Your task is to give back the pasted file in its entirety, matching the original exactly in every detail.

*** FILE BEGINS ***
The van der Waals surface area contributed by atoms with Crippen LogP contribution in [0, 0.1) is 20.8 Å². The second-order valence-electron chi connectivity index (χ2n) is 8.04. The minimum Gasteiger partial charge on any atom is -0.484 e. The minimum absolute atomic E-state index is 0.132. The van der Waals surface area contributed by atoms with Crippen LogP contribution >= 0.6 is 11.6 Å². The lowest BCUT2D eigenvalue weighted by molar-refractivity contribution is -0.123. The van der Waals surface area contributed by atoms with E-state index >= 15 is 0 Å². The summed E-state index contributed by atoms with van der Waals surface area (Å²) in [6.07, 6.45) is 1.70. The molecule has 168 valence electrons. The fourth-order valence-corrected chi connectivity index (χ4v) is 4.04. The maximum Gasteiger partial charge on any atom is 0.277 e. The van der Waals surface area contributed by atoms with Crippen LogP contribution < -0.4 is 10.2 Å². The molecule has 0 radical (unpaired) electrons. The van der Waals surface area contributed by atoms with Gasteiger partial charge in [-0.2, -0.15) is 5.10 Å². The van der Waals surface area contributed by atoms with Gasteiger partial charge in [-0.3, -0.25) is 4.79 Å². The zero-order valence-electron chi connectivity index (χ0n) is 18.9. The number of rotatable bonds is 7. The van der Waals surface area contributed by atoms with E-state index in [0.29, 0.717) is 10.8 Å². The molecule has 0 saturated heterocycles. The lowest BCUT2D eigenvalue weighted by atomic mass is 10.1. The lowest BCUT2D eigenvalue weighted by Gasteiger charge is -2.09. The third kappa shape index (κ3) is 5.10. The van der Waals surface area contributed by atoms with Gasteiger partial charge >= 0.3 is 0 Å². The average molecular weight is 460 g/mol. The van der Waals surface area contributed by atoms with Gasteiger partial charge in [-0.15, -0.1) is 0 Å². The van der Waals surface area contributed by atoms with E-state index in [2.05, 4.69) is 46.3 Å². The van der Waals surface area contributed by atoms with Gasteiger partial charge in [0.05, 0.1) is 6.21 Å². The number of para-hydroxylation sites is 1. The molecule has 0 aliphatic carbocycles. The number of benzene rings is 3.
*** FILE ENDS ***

The van der Waals surface area contributed by atoms with Crippen LogP contribution in [0, 0.1) is 20.8 Å². The second-order valence-electron chi connectivity index (χ2n) is 8.04. The minimum Gasteiger partial charge on any atom is -0.484 e. The minimum absolute atomic E-state index is 0.132. The van der Waals surface area contributed by atoms with Crippen LogP contribution >= 0.6 is 11.6 Å². The lowest BCUT2D eigenvalue weighted by molar-refractivity contribution is -0.123. The van der Waals surface area contributed by atoms with E-state index >= 15 is 0 Å². The summed E-state index contributed by atoms with van der Waals surface area (Å²) in [6.07, 6.45) is 1.70. The molecule has 168 valence electrons. The fourth-order valence-corrected chi connectivity index (χ4v) is 4.04. The maximum Gasteiger partial charge on any atom is 0.277 e. The van der Waals surface area contributed by atoms with Crippen LogP contribution < -0.4 is 10.2 Å². The molecule has 0 radical (unpaired) electrons. The van der Waals surface area contributed by atoms with Gasteiger partial charge in [-0.2, -0.15) is 5.10 Å². The van der Waals surface area contributed by atoms with Gasteiger partial charge in [-0.3, -0.25) is 4.79 Å². The zero-order valence-electron chi connectivity index (χ0n) is 18.9. The number of rotatable bonds is 7. The van der Waals surface area contributed by atoms with E-state index in [0.29, 0.717) is 10.8 Å². The molecule has 0 saturated heterocycles. The lowest BCUT2D eigenvalue weighted by atomic mass is 10.1. The lowest BCUT2D eigenvalue weighted by Gasteiger charge is -2.09. The third kappa shape index (κ3) is 5.10. The van der Waals surface area contributed by atoms with Gasteiger partial charge >= 0.3 is 0 Å². The average molecular weight is 460 g/mol. The van der Waals surface area contributed by atoms with Gasteiger partial charge in [-0.15, -0.1) is 0 Å². The van der Waals surface area contributed by atoms with E-state index in [2.05, 4.69) is 46.3 Å². The van der Waals surface area contributed by atoms with Gasteiger partial charge in [0.05, 0.1) is 6.21 Å². The number of para-hydroxylation sites is 1. The molecule has 0 aliphatic carbocycles. The number of benzene rings is 3.